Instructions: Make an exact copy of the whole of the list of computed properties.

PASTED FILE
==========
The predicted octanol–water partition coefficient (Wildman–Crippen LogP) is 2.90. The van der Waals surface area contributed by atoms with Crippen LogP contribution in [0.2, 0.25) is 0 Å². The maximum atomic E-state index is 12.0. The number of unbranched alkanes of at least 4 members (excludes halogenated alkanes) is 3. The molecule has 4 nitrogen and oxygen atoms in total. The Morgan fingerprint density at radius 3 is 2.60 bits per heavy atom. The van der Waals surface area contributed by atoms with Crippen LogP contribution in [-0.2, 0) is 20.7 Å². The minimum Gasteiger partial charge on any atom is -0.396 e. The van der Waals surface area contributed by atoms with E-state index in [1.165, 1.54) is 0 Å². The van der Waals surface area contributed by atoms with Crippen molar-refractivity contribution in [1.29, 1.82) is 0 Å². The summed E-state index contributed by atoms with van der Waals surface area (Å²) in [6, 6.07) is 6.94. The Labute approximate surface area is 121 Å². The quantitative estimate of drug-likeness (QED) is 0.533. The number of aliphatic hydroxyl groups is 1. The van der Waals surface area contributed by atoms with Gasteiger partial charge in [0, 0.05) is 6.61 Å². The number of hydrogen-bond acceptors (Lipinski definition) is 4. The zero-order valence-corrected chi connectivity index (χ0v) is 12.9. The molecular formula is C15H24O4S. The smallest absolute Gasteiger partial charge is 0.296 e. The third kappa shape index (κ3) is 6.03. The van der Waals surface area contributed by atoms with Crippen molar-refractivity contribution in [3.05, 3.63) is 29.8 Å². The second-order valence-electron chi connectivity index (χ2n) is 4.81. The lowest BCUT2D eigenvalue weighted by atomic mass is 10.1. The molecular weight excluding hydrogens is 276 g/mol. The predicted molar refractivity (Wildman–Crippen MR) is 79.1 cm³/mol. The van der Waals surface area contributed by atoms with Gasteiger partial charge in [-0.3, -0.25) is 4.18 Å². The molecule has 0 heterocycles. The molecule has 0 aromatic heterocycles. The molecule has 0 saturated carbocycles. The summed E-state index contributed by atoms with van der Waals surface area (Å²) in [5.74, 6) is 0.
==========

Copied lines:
The predicted octanol–water partition coefficient (Wildman–Crippen LogP) is 2.90. The van der Waals surface area contributed by atoms with Crippen LogP contribution in [0.2, 0.25) is 0 Å². The maximum atomic E-state index is 12.0. The number of unbranched alkanes of at least 4 members (excludes halogenated alkanes) is 3. The molecule has 4 nitrogen and oxygen atoms in total. The Morgan fingerprint density at radius 3 is 2.60 bits per heavy atom. The van der Waals surface area contributed by atoms with Crippen LogP contribution in [-0.2, 0) is 20.7 Å². The minimum Gasteiger partial charge on any atom is -0.396 e. The van der Waals surface area contributed by atoms with E-state index in [1.165, 1.54) is 0 Å². The van der Waals surface area contributed by atoms with Crippen molar-refractivity contribution in [1.29, 1.82) is 0 Å². The summed E-state index contributed by atoms with van der Waals surface area (Å²) in [6, 6.07) is 6.94. The Labute approximate surface area is 121 Å². The quantitative estimate of drug-likeness (QED) is 0.533. The number of aliphatic hydroxyl groups is 1. The van der Waals surface area contributed by atoms with Gasteiger partial charge in [0, 0.05) is 6.61 Å². The number of hydrogen-bond acceptors (Lipinski definition) is 4. The zero-order valence-corrected chi connectivity index (χ0v) is 12.9. The molecular formula is C15H24O4S. The smallest absolute Gasteiger partial charge is 0.296 e. The third kappa shape index (κ3) is 6.03. The van der Waals surface area contributed by atoms with Crippen molar-refractivity contribution in [3.05, 3.63) is 29.8 Å². The second-order valence-electron chi connectivity index (χ2n) is 4.81. The lowest BCUT2D eigenvalue weighted by atomic mass is 10.1. The molecular weight excluding hydrogens is 276 g/mol. The predicted molar refractivity (Wildman–Crippen MR) is 79.1 cm³/mol. The van der Waals surface area contributed by atoms with Gasteiger partial charge in [-0.3, -0.25) is 4.18 Å². The molecule has 0 heterocycles. The molecule has 0 aromatic heterocycles. The molecule has 0 saturated carbocycles. The summed E-state index contributed by atoms with van der Waals surface area (Å²) in [5.74, 6) is 0.